Trophonius (the Latinate spelling) or Trophonios (the transliterated Greek spelling of Τροφώνιος) was a Greek hero or daimon or god - it was never certain which one - with a rich mythological tradition and an oracular cult at Lebadaea in Boeotia.
Etymology and parallel cults
The name is etymologically derived from trepho, "to nourish". Strabo and several inscriptions refer to him as Zeus Trephonios. Several other chthonic Zeuses with similar titles are known from the Greek world, including Zeus Meilikhios ("honeyed" or "kindly" Zeus), and Zeus Chthonios ("Zeus beneath-the-earth").
Similar constructions are also found in the Roman world: for example, a shrine at Lavinium in Lazio was dedicated to Aeneas under the title Iuppiter Indiges (Jupiter in-the-earth).
Trophonius in myth
In Greek mythology, Trophonius was a son of Erginus. According to the Homeric Hymn to Apollo, he built Apollo's temple at the oracle at Delphi with his brother, Agamedes. Once finished, the oracle told the brothers to do whatsoever they wished for six days and, on the seventh, their greatest wish would be granted. They did and were found dead on the seventh day. The saying "those whom the gods love die young" comes from this story.
Alternatively, according to Pausanias they built a treasure chamber (with secret entrance only they knew about) for King Hyprieus of Boeotia. Using the secret entrance, they stole Hyprieus' fortune. He was aware but did not know who the thief was; he laid a snare. Agamedes was trapped in it; Trophonius cut off his head so that Hyprieus would not know who the body in the snare was. He then fled into the cavern at Lebadaea, and disappeared forever.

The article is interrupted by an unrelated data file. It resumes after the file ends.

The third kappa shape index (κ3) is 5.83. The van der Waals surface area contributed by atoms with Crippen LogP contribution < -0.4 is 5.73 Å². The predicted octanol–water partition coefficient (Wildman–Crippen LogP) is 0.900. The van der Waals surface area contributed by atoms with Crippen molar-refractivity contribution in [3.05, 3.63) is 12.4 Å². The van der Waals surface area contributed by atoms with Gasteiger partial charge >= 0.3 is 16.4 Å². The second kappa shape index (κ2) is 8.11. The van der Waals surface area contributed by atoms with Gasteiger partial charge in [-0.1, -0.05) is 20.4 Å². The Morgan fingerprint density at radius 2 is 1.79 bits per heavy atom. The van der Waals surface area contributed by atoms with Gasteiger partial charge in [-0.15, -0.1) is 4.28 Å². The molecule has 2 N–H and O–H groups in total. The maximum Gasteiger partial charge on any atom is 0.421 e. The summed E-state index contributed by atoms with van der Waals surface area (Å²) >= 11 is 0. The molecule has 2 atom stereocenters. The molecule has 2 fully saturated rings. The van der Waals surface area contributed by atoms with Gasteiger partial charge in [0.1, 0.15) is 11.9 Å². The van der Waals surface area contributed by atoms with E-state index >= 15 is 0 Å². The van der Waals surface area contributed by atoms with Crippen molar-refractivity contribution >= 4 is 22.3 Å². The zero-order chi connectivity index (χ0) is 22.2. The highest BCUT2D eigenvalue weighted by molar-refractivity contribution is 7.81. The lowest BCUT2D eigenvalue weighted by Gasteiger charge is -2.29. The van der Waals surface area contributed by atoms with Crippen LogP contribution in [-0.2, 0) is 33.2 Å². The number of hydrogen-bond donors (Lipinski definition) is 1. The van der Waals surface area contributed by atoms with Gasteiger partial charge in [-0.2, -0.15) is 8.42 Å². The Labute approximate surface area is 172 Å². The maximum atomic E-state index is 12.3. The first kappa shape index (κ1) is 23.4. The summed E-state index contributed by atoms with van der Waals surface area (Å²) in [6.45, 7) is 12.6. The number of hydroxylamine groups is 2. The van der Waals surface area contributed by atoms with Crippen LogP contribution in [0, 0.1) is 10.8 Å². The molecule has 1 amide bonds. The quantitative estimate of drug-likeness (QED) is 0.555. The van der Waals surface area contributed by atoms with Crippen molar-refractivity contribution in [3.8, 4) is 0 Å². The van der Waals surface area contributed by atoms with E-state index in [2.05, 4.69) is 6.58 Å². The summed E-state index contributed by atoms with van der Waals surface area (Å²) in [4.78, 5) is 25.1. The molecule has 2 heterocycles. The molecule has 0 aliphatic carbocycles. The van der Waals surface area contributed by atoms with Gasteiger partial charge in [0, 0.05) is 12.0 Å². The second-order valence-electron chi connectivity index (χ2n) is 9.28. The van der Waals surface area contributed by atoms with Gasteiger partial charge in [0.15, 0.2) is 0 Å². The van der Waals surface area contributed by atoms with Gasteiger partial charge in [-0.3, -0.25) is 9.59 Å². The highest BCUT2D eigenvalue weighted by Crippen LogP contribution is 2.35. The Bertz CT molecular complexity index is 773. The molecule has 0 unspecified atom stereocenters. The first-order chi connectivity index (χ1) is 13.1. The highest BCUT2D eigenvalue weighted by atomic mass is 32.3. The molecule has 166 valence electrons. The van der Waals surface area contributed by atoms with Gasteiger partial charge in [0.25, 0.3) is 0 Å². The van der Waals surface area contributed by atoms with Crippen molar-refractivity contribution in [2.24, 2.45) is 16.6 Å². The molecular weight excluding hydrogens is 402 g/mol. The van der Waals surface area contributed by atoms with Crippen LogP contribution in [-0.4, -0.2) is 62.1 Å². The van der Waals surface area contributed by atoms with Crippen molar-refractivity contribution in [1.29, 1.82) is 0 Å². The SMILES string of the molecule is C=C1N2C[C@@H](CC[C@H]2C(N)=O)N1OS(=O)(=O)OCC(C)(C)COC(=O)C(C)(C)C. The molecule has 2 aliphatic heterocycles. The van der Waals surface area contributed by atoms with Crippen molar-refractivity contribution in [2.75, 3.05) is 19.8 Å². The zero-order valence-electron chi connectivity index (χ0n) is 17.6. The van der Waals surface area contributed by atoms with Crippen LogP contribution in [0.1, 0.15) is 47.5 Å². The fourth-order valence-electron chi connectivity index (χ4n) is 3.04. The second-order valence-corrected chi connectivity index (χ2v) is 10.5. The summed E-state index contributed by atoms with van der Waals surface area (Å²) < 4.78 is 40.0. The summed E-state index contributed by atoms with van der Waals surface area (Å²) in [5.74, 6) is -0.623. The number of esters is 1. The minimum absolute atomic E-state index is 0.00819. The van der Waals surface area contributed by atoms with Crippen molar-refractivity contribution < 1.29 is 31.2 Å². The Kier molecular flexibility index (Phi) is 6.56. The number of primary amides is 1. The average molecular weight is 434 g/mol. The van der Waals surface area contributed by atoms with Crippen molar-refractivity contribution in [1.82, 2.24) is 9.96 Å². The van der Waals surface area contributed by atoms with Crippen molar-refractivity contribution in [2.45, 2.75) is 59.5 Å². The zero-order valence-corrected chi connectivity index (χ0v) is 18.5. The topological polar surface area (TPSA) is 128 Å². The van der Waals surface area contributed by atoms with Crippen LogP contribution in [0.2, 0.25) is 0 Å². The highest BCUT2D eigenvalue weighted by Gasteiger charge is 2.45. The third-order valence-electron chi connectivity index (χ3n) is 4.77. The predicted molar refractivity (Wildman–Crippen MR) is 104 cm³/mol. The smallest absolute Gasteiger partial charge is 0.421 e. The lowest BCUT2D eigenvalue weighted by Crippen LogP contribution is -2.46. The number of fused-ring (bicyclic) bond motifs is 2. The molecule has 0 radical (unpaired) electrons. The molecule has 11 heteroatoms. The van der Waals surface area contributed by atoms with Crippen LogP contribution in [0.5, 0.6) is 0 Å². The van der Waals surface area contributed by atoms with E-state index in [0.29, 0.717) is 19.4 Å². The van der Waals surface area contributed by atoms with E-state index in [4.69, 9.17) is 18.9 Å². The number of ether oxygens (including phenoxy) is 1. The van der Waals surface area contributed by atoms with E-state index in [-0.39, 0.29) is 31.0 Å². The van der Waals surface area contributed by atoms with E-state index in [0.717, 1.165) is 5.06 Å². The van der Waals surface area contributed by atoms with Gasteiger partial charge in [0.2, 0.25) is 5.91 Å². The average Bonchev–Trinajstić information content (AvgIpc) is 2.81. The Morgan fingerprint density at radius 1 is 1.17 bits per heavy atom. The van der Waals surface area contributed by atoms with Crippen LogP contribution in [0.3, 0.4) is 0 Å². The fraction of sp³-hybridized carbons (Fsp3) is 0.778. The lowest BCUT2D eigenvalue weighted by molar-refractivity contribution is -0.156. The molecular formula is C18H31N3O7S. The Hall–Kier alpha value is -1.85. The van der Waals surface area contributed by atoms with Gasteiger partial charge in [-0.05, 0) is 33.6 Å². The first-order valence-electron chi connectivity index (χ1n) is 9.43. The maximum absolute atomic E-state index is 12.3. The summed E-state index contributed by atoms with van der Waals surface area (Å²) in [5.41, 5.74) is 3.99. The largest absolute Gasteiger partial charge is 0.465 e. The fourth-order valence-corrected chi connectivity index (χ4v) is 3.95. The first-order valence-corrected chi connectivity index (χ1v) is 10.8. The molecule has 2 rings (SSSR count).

The cave of Trophonius was not discovered again until the Lebadaeans suffered a plague, and consulted the Delphic Oracle. The Pythia advised them that an unnamed hero was angry at being neglected, and that they should find his grave and offer him worship forthwith. Several unsuccessful searches followed, and the plague continued unabated until a shepherd boy followed a trail of bees into a hole in the ground. Instead of honey, he found a daimon, and Lebadaea lost its plague while gaining a popular oracle.
The childless Xuthus in Euripides's Ion consults Trophonius on his way to Delphi.
Apollonius of Tyana, a legendary wise man and seer of Late Antiquity, once visited the shrine and found that, when it came to philosophy, Trophonius was a proponent of sound Pythagorean doctrines.
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